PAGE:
These roasted green beans are heavenly. I like my green beans a little crunchy, like at the Chinese buffet! They pair well with this meatloaf. Round out your meal with homemade mashed potatoes. YUM! I think I'm in love!! I know Mr.P is! Hope your family enjoys as well.
Print Friendly and PDF
  • 1 pound fresh whole green beans
  • 6 cloves of garlic
  • 1/4 cup water
  • 1 tablespoon olive oil
  • 1 teaspoon chopped tarragon
  • 1 teaspoon whole grain mustard
  • Toss 1 pound green beans on a baking sheet with 6 smashed garlic cloves, 1/4 cup water and 1 tablespoon olive oil. Roast at 450 degrees F until the beans are tender and slightly charred, about 20 minutes.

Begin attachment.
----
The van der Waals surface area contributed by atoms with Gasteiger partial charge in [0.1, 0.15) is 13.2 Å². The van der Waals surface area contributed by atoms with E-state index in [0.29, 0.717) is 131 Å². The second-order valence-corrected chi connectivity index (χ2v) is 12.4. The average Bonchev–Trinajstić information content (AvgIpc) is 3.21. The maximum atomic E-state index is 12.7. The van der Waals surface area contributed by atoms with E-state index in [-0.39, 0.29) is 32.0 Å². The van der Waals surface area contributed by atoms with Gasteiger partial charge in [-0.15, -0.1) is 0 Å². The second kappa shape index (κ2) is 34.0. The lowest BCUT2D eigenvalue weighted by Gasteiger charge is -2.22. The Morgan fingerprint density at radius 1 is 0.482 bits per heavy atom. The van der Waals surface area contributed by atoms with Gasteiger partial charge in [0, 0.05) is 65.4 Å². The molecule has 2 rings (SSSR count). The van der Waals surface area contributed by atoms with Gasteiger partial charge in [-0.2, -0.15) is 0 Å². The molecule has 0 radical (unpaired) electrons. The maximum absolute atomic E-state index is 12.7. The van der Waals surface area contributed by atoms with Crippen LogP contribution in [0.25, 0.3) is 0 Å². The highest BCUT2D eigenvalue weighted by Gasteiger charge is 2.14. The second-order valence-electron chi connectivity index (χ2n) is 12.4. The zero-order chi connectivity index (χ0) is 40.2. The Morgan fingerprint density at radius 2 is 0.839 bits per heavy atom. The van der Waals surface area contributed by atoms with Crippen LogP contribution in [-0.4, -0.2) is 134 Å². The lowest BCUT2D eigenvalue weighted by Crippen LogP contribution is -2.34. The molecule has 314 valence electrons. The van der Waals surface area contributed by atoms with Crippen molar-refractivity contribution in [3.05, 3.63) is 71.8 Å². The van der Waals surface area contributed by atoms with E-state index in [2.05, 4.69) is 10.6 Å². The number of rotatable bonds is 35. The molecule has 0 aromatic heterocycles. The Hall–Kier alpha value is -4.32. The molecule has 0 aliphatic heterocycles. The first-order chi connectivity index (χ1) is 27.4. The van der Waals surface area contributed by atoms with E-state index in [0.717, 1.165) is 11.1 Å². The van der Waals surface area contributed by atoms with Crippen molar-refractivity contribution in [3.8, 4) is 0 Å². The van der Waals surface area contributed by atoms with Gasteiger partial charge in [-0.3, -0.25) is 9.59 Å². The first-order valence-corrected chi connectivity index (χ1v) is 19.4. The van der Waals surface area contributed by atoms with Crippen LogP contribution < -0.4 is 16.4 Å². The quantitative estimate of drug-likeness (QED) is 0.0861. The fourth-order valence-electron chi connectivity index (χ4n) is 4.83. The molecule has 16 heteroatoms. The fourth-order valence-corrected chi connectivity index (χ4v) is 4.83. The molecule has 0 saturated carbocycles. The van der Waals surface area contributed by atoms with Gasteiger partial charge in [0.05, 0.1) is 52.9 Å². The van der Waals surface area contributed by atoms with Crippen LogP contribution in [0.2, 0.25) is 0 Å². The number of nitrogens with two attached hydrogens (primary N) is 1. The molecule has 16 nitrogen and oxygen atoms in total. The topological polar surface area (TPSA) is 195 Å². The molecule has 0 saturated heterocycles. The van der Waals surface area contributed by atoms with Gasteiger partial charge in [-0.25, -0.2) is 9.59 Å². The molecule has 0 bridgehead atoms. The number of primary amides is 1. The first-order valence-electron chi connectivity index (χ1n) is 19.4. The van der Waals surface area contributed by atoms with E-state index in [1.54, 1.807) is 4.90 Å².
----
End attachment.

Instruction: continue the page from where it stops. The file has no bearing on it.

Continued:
• Toss with a teaspoons of each: chopped tarragon and whole-grain mustard, and salt and pepper to taste. Remove the garlic unless you like to eat them whole.

Print Friendly and PDF
  • 2 - 2 1/2 pounds Russet Potatoes
  • 1 tablespoon kosher salt
  • 3/4 cups Butter
  • 1/2 cup to 3/4 cups Half-and-Half
  • Peel and cut the potatoes into chunks. Bring a large pot of water to a boil, add salt and the potatoes. Cook for 15 to 20 minutes or until a fork easily slides into the potatoes with no resistance, and the potatoes should almost fall apart.
  • Drain the potatoes and add the butter. Mash, mash, mash! Slowly add the half and half, stir and taste for seasoning. You can add more salt and pepper if you like.
  • Stir well and place in a medium-sized baking dish. Throw a few pats of butter over the top of the potatoes and place them in a 350-degree oven and heat until butter is melted and potatoes are warmed through.
Start writing down your families recipes and cooking traditions for your children and your children's children...'ll be glad ya  did!